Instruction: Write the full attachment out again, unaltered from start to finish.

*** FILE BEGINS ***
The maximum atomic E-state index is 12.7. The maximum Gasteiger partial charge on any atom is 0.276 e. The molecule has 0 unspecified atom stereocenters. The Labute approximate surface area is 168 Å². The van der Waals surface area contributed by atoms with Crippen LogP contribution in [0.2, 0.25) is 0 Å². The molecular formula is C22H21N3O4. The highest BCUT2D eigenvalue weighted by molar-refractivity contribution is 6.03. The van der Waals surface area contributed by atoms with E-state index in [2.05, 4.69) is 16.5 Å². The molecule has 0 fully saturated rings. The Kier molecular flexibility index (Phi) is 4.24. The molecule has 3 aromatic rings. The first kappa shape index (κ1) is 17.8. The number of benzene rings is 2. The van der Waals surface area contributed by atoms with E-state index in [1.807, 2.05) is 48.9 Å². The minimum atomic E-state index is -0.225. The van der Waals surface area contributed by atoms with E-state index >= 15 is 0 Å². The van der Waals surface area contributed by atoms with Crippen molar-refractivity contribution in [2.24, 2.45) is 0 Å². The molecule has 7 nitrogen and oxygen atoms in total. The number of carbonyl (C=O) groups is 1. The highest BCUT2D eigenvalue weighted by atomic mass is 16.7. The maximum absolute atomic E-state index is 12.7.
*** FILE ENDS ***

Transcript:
The maximum atomic E-state index is 12.7. The maximum Gasteiger partial charge on any atom is 0.276 e. The molecule has 0 unspecified atom stereocenters. The Labute approximate surface area is 168 Å². The van der Waals surface area contributed by atoms with Crippen LogP contribution in [0.2, 0.25) is 0 Å². The molecular formula is C22H21N3O4. The highest BCUT2D eigenvalue weighted by molar-refractivity contribution is 6.03. The van der Waals surface area contributed by atoms with E-state index in [2.05, 4.69) is 16.5 Å². The molecule has 0 fully saturated rings. The Kier molecular flexibility index (Phi) is 4.24. The molecule has 3 aromatic rings. The first kappa shape index (κ1) is 17.8. The number of benzene rings is 2. The van der Waals surface area contributed by atoms with E-state index in [1.807, 2.05) is 48.9 Å². The minimum atomic E-state index is -0.225. The van der Waals surface area contributed by atoms with E-state index >= 15 is 0 Å². The van der Waals surface area contributed by atoms with Crippen molar-refractivity contribution in [2.24, 2.45) is 0 Å². The molecule has 7 nitrogen and oxygen atoms in total. The number of carbonyl (C=O) groups is 1. The highest BCUT2D eigenvalue weighted by atomic mass is 16.7. The maximum absolute atomic E-state index is 12.7.